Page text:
- Associated Press - Friday, September 14, 2012

CAPE CANAVERAL, FLA. (AP) - In a story Sept. 13 about the space shuttle Endeavour’s trip to California, The Associated Press reported erroneously the type of shuttle equipment made at the Michoud Assembly Facility in New Orleans. It made external fuel tanks, not booster rockets.

A corrected version of the story is below:

NASA’s retired shuttle Endeavour heads west Monday

NASA’s retired space shuttle Endeavour departs Monday for Los Angeles science museum


AP Aerospace Writer

CAPE CANAVERAL, Fla. (AP) _ The baby of NASA’s space shuttle fleet is about to leave home _ for good.

At sunrise Monday, Endeavour will depart Kennedy Space Center for a museum in California, with a two-day stopover in Houston, home to Mission Control and the astronauts who flew aboard the replacement for the lost shuttle Challenger.

Endeavour is the second of NASA’s three retired shuttles to head to a museum. The youngest shuttle will make the four-day trip to Los Angeles atop a modified jumbo jet, bound for the California Science Center. Discovery landed at the Smithsonian Institution’s display hangar in Virginia last spring. Atlantis will remain at Kennedy.

After taking off from the former shuttle landing strip Monday morning, Endeavour and its carrier jet will fly low over Kennedy and the beaches of Cape Canaveral, then head west toward NASA points along the Gulf of Mexico. The pair will swoop over Stennis Space Center in Mississippi and Michoud Assembly Facility in New Orleans, where the shuttle external fuel tanks were made.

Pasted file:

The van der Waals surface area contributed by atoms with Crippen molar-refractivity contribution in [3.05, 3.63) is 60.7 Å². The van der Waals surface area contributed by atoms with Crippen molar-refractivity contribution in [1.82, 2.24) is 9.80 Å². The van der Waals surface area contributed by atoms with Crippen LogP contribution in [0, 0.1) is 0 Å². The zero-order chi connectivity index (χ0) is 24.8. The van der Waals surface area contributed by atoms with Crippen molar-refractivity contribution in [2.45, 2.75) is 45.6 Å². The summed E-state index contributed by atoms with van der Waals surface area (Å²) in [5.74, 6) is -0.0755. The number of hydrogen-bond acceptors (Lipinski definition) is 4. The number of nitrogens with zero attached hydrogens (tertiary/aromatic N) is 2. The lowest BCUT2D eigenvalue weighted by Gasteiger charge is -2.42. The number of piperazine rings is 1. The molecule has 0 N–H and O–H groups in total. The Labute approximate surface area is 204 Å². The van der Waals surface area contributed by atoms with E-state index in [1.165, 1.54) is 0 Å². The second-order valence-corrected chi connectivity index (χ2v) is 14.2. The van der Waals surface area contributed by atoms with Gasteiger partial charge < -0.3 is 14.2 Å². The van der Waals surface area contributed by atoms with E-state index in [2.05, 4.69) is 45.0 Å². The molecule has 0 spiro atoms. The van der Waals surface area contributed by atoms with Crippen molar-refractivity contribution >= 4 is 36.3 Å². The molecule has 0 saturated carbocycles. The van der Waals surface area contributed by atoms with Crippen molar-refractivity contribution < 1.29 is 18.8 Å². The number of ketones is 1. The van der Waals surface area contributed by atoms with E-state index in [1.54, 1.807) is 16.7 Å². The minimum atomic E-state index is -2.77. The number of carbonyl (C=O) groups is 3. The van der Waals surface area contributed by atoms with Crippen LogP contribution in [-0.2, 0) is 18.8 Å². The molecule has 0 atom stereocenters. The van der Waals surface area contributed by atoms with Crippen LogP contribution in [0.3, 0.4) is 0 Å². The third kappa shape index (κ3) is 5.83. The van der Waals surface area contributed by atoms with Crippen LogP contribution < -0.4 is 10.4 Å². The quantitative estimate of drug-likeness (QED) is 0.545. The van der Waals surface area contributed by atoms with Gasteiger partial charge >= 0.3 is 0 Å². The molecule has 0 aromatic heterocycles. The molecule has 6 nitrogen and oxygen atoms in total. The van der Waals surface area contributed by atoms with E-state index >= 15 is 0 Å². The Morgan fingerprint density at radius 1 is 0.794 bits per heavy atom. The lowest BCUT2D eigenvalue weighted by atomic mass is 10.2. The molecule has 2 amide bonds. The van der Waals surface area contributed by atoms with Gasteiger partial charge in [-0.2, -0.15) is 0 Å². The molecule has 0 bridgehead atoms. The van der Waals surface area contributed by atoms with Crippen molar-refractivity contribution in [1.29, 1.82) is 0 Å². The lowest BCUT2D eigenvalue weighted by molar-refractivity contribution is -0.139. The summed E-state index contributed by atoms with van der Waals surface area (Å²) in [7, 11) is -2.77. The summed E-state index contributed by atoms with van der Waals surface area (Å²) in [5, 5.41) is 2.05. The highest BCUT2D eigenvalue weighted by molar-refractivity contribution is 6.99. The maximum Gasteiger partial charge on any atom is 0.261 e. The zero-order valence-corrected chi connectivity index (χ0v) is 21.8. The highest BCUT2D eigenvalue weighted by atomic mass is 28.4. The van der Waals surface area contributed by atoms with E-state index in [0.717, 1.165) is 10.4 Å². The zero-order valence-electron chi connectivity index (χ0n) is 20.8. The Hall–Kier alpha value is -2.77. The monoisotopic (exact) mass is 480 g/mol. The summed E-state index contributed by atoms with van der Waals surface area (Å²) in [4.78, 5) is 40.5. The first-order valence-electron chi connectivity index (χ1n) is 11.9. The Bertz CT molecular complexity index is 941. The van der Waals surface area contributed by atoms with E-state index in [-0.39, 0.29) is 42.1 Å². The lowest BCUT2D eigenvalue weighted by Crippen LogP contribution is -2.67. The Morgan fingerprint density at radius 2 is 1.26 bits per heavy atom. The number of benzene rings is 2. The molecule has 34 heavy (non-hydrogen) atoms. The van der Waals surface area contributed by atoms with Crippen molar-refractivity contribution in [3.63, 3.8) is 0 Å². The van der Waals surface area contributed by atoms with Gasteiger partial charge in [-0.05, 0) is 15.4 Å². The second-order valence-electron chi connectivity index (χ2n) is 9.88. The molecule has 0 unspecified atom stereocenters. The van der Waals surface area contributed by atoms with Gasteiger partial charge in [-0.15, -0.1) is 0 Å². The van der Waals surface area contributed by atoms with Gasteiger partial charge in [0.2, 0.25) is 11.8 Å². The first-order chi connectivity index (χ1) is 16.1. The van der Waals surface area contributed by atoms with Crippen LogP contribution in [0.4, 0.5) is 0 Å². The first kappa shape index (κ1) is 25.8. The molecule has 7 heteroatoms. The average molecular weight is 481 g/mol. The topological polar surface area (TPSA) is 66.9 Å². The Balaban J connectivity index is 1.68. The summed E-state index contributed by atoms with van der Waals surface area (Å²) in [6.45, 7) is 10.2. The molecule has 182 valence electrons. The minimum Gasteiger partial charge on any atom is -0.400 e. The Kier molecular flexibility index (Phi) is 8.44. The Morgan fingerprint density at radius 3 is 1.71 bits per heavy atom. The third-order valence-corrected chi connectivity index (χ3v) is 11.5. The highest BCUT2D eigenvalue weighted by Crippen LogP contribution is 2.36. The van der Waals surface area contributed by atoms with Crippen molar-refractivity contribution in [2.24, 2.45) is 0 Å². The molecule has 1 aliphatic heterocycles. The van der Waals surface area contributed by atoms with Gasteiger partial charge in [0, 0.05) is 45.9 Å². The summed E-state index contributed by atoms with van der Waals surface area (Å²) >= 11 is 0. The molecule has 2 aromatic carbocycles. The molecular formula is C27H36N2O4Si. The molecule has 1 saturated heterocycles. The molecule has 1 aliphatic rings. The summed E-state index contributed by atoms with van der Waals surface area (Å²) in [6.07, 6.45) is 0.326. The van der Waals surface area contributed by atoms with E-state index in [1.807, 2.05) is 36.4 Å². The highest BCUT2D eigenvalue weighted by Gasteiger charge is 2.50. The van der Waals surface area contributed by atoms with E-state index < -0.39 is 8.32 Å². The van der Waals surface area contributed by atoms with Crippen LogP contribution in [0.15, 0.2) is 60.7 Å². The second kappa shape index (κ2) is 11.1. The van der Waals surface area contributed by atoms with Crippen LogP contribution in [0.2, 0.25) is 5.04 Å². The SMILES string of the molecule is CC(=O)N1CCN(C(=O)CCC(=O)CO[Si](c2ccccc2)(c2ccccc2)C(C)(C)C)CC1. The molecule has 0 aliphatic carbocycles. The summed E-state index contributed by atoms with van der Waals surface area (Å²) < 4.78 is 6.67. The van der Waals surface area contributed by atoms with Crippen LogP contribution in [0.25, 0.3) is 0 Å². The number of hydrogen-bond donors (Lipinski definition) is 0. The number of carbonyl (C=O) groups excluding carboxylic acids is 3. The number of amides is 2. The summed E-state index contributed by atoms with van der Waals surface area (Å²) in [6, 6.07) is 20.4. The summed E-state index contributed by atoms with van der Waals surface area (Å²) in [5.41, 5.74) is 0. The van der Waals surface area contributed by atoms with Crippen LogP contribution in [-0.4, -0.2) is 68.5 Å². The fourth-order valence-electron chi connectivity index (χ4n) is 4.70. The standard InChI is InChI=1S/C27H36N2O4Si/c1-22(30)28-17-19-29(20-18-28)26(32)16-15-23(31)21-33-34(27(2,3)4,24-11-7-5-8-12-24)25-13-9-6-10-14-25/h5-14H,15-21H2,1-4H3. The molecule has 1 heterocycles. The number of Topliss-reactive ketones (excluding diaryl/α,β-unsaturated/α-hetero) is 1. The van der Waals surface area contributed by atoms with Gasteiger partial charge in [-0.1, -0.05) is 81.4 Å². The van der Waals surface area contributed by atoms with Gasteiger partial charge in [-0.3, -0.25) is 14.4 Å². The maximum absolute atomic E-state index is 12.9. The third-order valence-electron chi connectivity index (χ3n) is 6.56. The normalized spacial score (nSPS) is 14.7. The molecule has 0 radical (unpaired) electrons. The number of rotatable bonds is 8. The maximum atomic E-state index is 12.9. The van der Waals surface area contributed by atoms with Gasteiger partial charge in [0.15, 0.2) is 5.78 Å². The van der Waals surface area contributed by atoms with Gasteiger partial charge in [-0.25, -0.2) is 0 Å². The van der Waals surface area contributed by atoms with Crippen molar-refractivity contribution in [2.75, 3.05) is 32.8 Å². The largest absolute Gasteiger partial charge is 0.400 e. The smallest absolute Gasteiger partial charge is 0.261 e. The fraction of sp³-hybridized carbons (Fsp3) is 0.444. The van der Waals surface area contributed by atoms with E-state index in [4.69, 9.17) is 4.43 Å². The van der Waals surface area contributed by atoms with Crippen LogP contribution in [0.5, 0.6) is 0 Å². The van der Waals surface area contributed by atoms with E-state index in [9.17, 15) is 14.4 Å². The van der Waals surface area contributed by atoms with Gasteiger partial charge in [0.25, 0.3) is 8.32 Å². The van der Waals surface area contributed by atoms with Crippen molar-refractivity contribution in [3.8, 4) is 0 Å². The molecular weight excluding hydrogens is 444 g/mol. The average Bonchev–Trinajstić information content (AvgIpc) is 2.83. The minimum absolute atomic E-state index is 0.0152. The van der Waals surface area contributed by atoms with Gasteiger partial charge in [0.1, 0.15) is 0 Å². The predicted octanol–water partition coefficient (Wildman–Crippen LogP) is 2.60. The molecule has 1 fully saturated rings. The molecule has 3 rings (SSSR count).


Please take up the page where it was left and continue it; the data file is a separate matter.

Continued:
Next stop: Ellington Field near NASA’s Johnson Space Center in Houston.

Endeavour will remain at Ellington until Wednesday morning so space center employees can see the shuttle up close. Houston had bid for a shuttle; the loss still nags many there. NASA chose New York City as the winner for the shuttle prototype Enterprise, which was relinquished by the Smithsonian to make room for Discovery.

NASA’s two other shuttles during the 30-year program, Challenger and Columbia, were destroyed during flight, with 14 astronauts altogether killed.

Endeavour was built to replace Challenger and made its flying debut in 1992, six years after the launch accident. It performed the next-to-last shuttle mission in May and June 2011.

During its 25 missions, Endeavour logged 299 days in space and circled Earth 4,671 times. Total off-the-planet mileage: 122.8 million miles.

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